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Note that equation (4) gives the emf induced in one coil. As there are several coils wound all
around the rotor, each with a different emf depending on the amount of flux change through it,
the total emf can be obtained by summing up the individual emfs.
The total emf induced in the motor by several such coils wound on the rotor can be obtained by
integrating equation (4), and expressed as:
Eb = K m
(5)
where K is an armature constant, and is related to the geometry and magnetic properties of the
motor, and m is the speed of rotation.
The electrical power generated by the machine is given by:
Pdev = Eb Ia = Km Ia
(6)
DC Motor Equivalent circuit
The schematic diagram for a DC motor is shown below. A DC motor has two distinct
circuits: Field circuit and armature circuit. The input is electrical power and the output is
mechanical power. In this equivalent circuit, the field winding is supplied from a separate DC
voltage source of voltage Vf. Rf and Lf represent the resistance and inductance of the field
winding. The current If produced in the winding establishes the magnetic field necessary for
motor operation. In the armature (rotor) circuit, VT is the voltage applied across the motor
terminals, Ia is the current flowing in the armature circuit, Ra is the resistance of the armature
winding, and Eb is the total voltage induced in the armature.
Fig.4. DC motor representation
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Counter EMF in DC motor
When voltage is applied to dc motor, current will flow into the positive brush through the
commutator into the armature winding. The motor armature winding is identical to the generator
armature winding. Thus the conductors on the north field poles are carry current in one direction,
while all conductors on the south field poles carry the current in opposite direction. When the
armature carry current it will produce a magnetic field around the conductor of it own which
interact with the main field. It is cause to the force developed on all conductors and tending to
turn the armature.
The armature conductors continually cut through this resultant field. So that voltages are
generated in the same conductors that experience force action. When operating the motor is
simultaneously acting as generator. Naturally motor action is stronger than generator action.
Although the counter EMF is opposite with the supplied voltage, but it cannot exceed to applied
voltage. The counter EMF is serves to limit the current in an armature winding. The armature
current will be limited to the value just sufficient to take care of the developed power needed to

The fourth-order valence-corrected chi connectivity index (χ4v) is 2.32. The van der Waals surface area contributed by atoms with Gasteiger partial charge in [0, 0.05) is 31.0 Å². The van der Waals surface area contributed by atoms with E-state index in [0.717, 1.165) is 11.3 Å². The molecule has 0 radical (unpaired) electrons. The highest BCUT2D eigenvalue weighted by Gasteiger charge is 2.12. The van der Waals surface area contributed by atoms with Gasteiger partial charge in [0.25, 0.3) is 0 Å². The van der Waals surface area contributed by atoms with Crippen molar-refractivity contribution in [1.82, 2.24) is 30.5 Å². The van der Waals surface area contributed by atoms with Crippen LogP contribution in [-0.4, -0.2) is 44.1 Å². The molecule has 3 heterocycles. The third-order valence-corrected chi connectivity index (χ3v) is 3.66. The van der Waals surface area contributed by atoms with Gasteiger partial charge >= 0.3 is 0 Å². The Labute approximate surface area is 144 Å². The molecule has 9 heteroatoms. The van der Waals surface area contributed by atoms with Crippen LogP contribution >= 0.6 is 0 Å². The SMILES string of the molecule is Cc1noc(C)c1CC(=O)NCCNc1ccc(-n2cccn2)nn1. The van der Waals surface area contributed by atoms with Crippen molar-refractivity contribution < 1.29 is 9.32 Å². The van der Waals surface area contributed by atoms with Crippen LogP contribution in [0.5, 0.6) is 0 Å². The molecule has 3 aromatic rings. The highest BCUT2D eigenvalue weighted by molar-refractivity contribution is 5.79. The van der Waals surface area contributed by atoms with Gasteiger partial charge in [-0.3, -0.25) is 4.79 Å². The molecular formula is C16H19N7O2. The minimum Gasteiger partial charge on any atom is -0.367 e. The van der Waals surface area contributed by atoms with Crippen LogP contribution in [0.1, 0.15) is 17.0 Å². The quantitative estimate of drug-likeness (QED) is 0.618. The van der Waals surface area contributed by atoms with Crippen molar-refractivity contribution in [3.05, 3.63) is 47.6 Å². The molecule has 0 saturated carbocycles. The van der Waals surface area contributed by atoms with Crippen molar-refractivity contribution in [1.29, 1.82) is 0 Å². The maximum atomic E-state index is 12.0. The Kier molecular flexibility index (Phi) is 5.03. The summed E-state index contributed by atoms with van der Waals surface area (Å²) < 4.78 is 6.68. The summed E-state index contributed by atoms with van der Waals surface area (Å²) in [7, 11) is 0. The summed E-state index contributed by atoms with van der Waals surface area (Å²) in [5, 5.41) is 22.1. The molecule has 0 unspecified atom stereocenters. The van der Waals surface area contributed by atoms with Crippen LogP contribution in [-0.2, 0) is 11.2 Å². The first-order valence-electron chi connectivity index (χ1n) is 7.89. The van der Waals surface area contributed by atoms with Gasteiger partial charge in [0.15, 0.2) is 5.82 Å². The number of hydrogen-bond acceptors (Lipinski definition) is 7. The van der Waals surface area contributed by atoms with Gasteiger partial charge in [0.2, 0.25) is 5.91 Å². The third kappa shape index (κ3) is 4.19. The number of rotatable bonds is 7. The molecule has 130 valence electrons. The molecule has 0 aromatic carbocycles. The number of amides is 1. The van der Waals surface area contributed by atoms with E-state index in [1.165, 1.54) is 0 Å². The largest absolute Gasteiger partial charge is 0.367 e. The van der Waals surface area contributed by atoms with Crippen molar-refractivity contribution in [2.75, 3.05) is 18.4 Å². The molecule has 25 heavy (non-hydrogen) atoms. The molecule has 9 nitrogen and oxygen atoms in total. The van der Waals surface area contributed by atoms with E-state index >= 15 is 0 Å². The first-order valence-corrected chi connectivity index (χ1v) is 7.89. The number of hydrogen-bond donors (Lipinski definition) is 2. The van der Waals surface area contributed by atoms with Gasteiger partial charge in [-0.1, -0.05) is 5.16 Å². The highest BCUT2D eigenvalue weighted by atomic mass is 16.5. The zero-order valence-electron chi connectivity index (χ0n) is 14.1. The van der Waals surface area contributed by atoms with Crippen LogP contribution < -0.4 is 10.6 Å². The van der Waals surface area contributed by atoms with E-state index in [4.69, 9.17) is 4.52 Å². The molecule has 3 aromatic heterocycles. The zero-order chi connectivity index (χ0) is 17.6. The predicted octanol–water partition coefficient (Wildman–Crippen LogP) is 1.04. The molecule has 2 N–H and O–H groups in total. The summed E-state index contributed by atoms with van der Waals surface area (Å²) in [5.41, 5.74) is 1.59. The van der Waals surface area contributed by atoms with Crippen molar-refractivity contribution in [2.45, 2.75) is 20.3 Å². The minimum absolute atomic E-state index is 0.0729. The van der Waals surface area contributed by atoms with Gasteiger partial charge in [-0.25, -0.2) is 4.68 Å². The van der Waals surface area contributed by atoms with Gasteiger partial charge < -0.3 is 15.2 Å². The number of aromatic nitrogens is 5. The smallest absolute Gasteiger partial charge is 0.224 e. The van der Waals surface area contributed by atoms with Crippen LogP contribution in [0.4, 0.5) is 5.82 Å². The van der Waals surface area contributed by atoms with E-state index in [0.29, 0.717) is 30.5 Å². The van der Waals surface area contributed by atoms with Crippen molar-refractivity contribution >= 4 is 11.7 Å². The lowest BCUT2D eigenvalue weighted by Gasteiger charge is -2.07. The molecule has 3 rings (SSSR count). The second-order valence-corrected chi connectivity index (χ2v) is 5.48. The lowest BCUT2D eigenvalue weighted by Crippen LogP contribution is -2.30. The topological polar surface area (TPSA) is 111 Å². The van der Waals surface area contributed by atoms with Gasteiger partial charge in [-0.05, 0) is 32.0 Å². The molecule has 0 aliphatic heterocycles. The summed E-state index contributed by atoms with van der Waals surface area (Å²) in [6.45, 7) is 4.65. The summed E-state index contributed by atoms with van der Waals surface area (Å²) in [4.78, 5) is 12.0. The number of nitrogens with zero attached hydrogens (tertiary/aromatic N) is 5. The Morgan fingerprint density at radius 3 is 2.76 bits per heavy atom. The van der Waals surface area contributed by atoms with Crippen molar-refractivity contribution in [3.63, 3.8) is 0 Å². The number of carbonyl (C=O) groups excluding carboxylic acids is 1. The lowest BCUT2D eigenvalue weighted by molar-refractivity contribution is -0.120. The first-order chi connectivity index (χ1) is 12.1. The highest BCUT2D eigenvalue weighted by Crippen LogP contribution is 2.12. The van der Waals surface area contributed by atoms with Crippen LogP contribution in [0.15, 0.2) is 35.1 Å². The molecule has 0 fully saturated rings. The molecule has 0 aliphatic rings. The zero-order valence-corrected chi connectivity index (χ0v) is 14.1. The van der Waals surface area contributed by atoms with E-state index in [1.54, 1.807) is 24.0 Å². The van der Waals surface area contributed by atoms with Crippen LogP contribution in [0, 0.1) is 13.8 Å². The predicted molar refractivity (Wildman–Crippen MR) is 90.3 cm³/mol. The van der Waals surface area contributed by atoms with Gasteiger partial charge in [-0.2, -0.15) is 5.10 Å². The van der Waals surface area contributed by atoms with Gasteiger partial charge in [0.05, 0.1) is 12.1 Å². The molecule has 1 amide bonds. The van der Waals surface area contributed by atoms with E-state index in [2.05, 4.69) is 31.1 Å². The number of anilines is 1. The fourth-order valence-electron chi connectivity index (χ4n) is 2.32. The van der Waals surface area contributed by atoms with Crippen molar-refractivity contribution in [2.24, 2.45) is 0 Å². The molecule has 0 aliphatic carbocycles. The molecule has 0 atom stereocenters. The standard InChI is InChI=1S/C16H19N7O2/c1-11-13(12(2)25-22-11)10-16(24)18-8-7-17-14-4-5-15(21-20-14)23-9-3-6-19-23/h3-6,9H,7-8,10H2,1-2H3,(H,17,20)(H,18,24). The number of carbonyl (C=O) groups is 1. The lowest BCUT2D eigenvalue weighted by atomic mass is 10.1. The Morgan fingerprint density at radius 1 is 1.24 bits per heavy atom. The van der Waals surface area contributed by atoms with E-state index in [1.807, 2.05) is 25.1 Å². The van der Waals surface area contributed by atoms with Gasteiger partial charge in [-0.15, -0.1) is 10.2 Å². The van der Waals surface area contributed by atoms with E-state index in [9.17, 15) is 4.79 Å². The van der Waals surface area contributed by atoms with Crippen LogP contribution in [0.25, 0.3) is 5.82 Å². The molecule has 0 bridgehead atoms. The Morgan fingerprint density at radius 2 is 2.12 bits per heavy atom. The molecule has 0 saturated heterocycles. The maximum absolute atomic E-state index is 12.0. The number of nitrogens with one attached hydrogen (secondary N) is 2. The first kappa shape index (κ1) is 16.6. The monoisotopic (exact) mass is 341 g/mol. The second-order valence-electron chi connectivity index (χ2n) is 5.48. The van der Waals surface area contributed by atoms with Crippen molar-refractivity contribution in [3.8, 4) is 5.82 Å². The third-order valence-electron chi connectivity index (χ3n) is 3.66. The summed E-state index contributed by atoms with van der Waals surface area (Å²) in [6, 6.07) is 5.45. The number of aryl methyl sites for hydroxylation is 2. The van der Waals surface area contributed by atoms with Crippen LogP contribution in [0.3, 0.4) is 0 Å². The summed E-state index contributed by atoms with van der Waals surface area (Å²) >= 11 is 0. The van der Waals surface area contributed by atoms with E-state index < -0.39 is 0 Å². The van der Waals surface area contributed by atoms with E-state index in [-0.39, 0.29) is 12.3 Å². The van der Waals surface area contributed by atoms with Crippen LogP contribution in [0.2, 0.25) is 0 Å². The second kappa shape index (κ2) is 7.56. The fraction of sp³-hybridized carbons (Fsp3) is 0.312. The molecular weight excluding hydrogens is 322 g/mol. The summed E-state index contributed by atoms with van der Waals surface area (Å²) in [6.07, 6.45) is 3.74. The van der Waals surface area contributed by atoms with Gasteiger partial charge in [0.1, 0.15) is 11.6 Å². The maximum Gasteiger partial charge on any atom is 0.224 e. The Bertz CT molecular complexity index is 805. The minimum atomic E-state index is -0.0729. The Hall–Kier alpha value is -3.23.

In the case of no load is connected to the shaft. The counter EMF will almost equal to the applied
voltage. The power develops by the armature in this case is just the power needed to overcome
the rotational losses. It’s mean that the armature current IA is controlled and limited by counter
EMF therefore
Where:
VL = Line voltage across the armature winding
Ra = Resistance of the armature winding
Ea = Induced EMF or generated voltage
Ia = Armature current
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Since, EA is induced or generated voltage it is depend on the flux per pole and the speed of the
armature rotate (n) in rpm.
Therefore
Ea=Kφn
Where:
K = the constant value depending on armature winding and number of pole of
machine.
φ = Rotation of the armature
Where:
Z = Total number of conductor in the armature winding
a = Number of parallel circuit in the armature winding between positive and negative brushes.
For wave wound armature “a” = 2
Lap wound armature “a” = P
Example
A dc motor operated at 1500 rpm when drawing 20 amps from 220 volts supply, if the armature
resistance is 0.2 ohms. Calculate the no load speed assumed Ia = 0 amp (This amount to
assuming the brushes and rotation loss are negligible)
Solution
When load condition Ia = 20 amps.
Ea = VL – Ia Ra = 220 – 20 (0.2) = 216 Volts.
And
Ea = k φ n
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216 = Kφ ×1500
Kφ = 216/1500
= 0.144
At no load condition Ia = 0 Amp.
Ea = VL = 220 Volts.
Hence
Ea = kφn
n =220/ kφ
=220/ 0.144
= 1528 rpm.
Mechanical power develop in dc motor (Pd)
Let,
Pd = Mechanical power develop
T = Torque exerted on the armature
Pd = ωT
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DC Machine Classification
DC Machines can be classified according to the electrical connections of the armature
winding and the field windings. The different ways in which these windings are connected lead
to machines operating with different characteristics. The field winding can be either self-excited
or separately-excited, that is, the terminals of the winding can be connected across the input
voltage terminals or fed from a separate voltage source (as in the previous section). Further, in
self-excited motors, the field winding can be connected either in series or in parallel with the
armature winding. These different types of connections give rise to very different types of
machines, as we will study in this section.
(a) Separately excited machines
 The armature and field winding are electrically separate from each other.
 The field winding is excited by a separate DC source.
Fig.5. Separately excited dc motor
The voltage and power equations for this machine are same as those derived in the previous